Consuming Credible News and Countering Misinformation in Uncertain Times

We collected some tips and resources to help your kids sort through fact and fiction during this time of uncertainty.

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The news right now can be overwhelming for people of all ages. The latest information around COVID-19 is changing every day, and it can be confusing to determine which sources to trust. Young people, who predominantly get their news from social media, may be consuming news sources that are not providing the best, fact-based information. Not to mention, the news may be reporting conflicting information, with federal guidelines around COVID-19 outlining different directives than state, county and city level governments.

While it is impossible to supervise every minute of news your child takes in, encouraging your kids to scrutinize what they see on social media will help them sort through fact and fiction during this time of uncertainty. A good first step is to talk with your kids about the news. What are they hearing? Where are they hearing it? Especially when the news can lead to increased anxiety and stress, it’s important to keep communication open.

The education team at PBS SoCal and KCET partnered with our friends at the L.A. Times High School Insider to share some tips and resources we’ve picked up along the way that can help you talk with your kids about good media literacy practices and help them process their news intake on social media.

Tips for Being Thoughtful News Consumers

Think “SHEEP”
Always be skeptical of news shared online. That is sometimes easier said than done. One helpful mnemonic device is to think “SHEEP.” This tool was developed by First Draft to help news consumers quickly evaluate information that comes across social media platforms.

  • Source: Identify the creator of the information to see if it has connections to political or ideological groups or is meant to be a parody or satire. Some people and organizations create sites and social media accounts that try to imitate reputable news agencies by using similar logos and URLs, so check these to make sure they are who they say they are.
  • History: Check to see what other kinds of information the source has shared in the past to identify if there are patterns of bias.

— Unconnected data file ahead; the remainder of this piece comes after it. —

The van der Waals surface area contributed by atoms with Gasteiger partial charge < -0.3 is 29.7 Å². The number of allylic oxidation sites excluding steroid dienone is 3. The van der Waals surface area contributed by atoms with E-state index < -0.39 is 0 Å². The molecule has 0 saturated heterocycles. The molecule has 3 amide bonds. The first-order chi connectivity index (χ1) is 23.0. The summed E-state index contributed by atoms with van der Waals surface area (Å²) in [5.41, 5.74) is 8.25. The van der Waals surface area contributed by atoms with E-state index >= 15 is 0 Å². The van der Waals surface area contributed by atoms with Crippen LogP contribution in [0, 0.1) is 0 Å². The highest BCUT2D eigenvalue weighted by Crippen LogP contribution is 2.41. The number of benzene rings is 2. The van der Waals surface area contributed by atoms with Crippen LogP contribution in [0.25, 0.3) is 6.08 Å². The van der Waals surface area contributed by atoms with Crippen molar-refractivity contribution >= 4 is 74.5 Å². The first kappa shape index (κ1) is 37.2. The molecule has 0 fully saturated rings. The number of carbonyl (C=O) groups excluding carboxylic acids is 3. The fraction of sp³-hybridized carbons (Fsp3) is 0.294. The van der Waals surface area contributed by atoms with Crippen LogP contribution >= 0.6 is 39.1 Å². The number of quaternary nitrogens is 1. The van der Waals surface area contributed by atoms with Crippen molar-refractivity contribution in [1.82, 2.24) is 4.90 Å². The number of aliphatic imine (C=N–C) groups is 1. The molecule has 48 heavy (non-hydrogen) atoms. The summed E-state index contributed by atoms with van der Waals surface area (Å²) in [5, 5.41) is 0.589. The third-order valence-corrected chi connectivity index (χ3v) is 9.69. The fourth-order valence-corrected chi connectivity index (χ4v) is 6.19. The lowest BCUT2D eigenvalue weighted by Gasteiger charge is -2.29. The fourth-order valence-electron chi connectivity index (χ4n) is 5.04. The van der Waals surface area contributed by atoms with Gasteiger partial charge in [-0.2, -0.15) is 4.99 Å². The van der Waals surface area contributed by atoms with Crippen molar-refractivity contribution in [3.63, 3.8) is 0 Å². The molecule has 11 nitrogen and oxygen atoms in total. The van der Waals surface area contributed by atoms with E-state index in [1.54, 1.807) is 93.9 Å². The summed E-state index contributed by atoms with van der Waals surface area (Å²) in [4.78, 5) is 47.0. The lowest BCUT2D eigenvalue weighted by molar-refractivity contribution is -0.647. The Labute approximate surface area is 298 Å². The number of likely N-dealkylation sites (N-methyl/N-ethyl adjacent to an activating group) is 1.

• Evidence: Take the time to see if there is evidence from verifiable sources that the post’s claim is true.
  • Emotion: Evaluate your own feelings as you read the post. If the language seems to tug at your heartstrings, stoke fear or provoke anger, the author might be trying to manipulate you.
  • Pictures: Photos and memes can be used to heighten emotional responses from readers. Make sure that pictures or videos are used appropriately and are contextualized within the story.
First Draft, a nonprofit committed to protecting the world’s information ecosystem, encourages news consumers to think “SHEEP” before they share misinformation online. | Courtesy of First Draft

News vs. Opinion: Many articles shared online are opinion pieces, not news. Trusted news orgs will clearly state an article is an opinion piece. When reading or hearing a news piece, dissect it. Is the author remaining impartial? Or, trying to argue that a particular opinion is right?

Still demonstrating how L.A. Times labels opinions pieces. | Courtesy of L.A. Times

Practice Healthy News Habits: It’s definitely good to be updated on the latest news and government directives about the virus, but refreshing your feed constantly or leaving the news on all day will not necessarily leave you and your family more informed. Plus, the constant information can increase stress if you and your kids are already feeling anxious. Practice what you preach, too. Set aside “no news” time during the day when the whole family steps away from their devices.

Think Before You Share: Misinformation online spreads when we share it. Before hitting that share button, think about the article you’re sharing. Does it pass the “SHEEP” test? Will it be useful to my friends and family to share this? Did you read the whole article, or just the tantalizing headline?

Report Fake News: Come across an article that is definitely misinformation? Report it. Take a look at this article from the BBC to find out how to report posts on different social media sites. It can be difficult to address fake news when the source is a friend or family member. In those cases, sometimes it can be helpful to reach out to the poster directly and share why they think the information may be false or misleading and avoid publicly embarrassing them.

Get a variety of news sources: We’ve all heard about the dangers of confirmation bias, and how social media algorithms get us stuck in echo chambers of our own opinions. While it is always good to encourage your children to get their news from multiple sources, that can be especially valuable when information around the health crisis is constantly changing. If a new piece of coronavirus news is upsetting, find other news outlets that corroborate it. Is there more information out there?

Media Literacy Resources

Here are handy tools that can help dispel misinformation about the coronavirus and help you and your children practice media literacy in these uncertain, and confusing times!

For all Ages

Geared Toward Teens / Younger Audiences

Sources for coronavirus coverage



  • Los Angeles Times:The L.A. Times is offering essential coronavirus coverage for free and a daily newsletter straight to your inbox.
  • LAist/KPCC: The public media news site, LAist, is continuously updating Your No-Panic Guide to the Coronavirus in L.A. The LAist website is always free to access, and is a great go-to place for up-to-date information on city and state public health safety information.
  • KCET and KPCC Reporter Roundup: A five-minute video explaining the biggest headlines of the day. The show airs Monday-Friday every week.